Why aren’t these tramping chumps being prosecuted for wasting everyones time?

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Missing trampers won’t face charges despite breaking level 3 rules

The missing trampers who sparked a massive search and rescue operation in Kahurangi National Park will not face any charges even though they were on a risky multi-day tramp, which was forbidden during level 3 lockdown.

The search operation involved NZ Defence Force personnel and one helicopter, another rescue helicopter, five specialist trackers, three dog teams, about 30 police, Fire and Emergency personnel and many volunteers. 

Under level 3 police said there were 1231 breaches of rules, resulting in 295 prosecutions, 850 warnings and 86 youth referrals.

Why weren’t these chumps prosecuted for tramping when they weren’t allowed under level 3 lockdown? They didn’t even bother taking the most basic of precautions like an alarm if they got lost.

TDB Recommends NewzEngine.com

How much did this rescue cost?

We will arrest and send a Māori to jail for 4 months for feeding his family from poaching trout, but white trampers who break the rules get understanding and a cuddle.

Why can’t we all get understanding and cuddles when the Police are called out?

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17 COMMENTS

    • Hey Garbaldi,
      Question for you; “what if several others died as of attempting to find these clowns”????

    • Exactly. Luckily in NZ you still get to take some risk and people are still prepared to volunteer to look for you if you stuff up. And we dont bill you for any of the rescue. And I say thank goodness for that

  1. According to locals in Collingwood its magic mushroom season in the area…Imagine having a media that actually researched.
    Im not sure how the decision to prosecute or not is made but there sure isnt consisitency.
    And how do we justify still being at level 2 or even 1 when we have no new cases for days and just one person infected.

    • Here is why we are not at Level 1.

      Calls to move to level 1 are either ignorant of politically driven.

      Top epidemiologist Sir David Skegg says anyone crying out for an immediate move to alert level 1 is either ignorant or trying to score political points.
      The Otago University professor is warning that a second wave remains a possibility, and complacency is now the greatest threat as Kiwis – buoyed by seven days of no new cases – head into the long weekend with greater freedoms on social gatherings.
      “I am glad the Cabinet decided we will remain at alert level 2 for several weeks, ” Skegg said in an exclusive interview with the Herald.
      “There is abundant evidence from other countries that a favourable situation like ours can very quickly turn to custard.”
      One of the dangers is that if a Covid-infected person goes to a big gathering, it could trigger dozens of branches of transmission that might take weeks to show up in test results.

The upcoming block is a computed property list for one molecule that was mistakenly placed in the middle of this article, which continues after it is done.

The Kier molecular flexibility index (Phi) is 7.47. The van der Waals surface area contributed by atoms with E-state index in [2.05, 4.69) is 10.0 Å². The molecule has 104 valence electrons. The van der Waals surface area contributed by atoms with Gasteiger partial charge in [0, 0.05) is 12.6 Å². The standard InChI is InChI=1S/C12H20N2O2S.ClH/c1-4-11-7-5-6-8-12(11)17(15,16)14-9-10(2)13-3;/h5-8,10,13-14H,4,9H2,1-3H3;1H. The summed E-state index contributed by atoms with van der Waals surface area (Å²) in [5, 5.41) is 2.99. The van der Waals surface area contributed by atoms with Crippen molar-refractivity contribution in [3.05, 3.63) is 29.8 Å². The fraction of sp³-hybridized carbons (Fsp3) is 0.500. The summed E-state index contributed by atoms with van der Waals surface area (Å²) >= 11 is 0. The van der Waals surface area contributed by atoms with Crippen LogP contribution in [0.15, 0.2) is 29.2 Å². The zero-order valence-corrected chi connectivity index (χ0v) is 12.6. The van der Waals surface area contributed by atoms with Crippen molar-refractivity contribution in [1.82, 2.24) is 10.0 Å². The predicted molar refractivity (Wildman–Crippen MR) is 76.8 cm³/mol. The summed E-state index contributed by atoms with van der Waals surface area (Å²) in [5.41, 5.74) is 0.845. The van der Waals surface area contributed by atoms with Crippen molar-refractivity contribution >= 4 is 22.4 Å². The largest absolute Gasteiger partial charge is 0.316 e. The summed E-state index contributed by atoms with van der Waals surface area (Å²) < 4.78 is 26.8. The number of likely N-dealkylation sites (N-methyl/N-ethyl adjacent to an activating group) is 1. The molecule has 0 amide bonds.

That is one of the main reasons director general of health Ashley Bloomfield called for at least 28 days – two two-week incubation cycles – at level 2.
      One prominent voice calling for a move to level 1 is Deputy Prime Minister Winston Peters , who this week said the health risks were outweighed by the need to address the economic devastation.

      Skegg didn’t single out Peters, but made a general comment about the push for level 1.
      “People who advocate a move to level 1 straight away are either ignorant or indulging in political posturing.”

      There is now only one active case in New Zealand. Cabinet is planning to review level 2 settings on June 8 and will meet no later than on June 22 to consider moving to level 1.
      Prime Minister Jacinda Ardern has not said what would need to happen to considermoving D-Day to a date earlier than June 22 , saying only that Bloomfield’s advice will be “fundamental”.

      Skegg said he understood the desire to move to level 1, especially with the tourism, hospitality and events industries still suffering under level 2 restrictions.
      “But if we have to return to higher alert levels, that will be very damaging for the economy and for society.
      “Our current control measures are already less restrictive than in most comparable countries, including Australia.”
      Skegg has been an independent adviser to Parliament’s Epidemic Response Committee, which was formally closed this week.
      On the committee, he was a vocal proponent of wider testing, greater contact-tracing capacity and a tighter quarantine at the border before the Government broadened testing criteria, imposed a blanket quarantine , and was trying to rapidly build up contact-tracing.
      “There were steps they could have taken more quickly, but it is easy to be wise in hindsight,” Skegg said.
      “When one compares our situation with that in most other countries, I think we can feel very proud.”
      Lockdown avoidable?
      Skegg said New Zealand had made “fantastic progress” towards elimination, and its advantages included our marine borders, low population density, and relative lack of crowded public transport.
      But he said the country had to confront Covid-19 following decades of chronic underfunding of public health units by successive governments.
      In his book last year titled The Health of the People , Skegg wrote: “There must be very few countries in the world, at our stage of development, where the capacity of central government for public health surveillance and action is so weak.”
      On March 17, the ministry and public health units were able to contact-trace only 10 active cases. At the time, there were already 125 cases – most undetected – in the country.

      Countries such as Taiwan have had more success against Covid-19 because of their greater public health resources, despite a less stringent lockdown.
      “If our public health capacity – such as for contact-tracing – had not been so run down, we could probably have avoided a lockdown, or at least such a rigorous one,” Skegg said.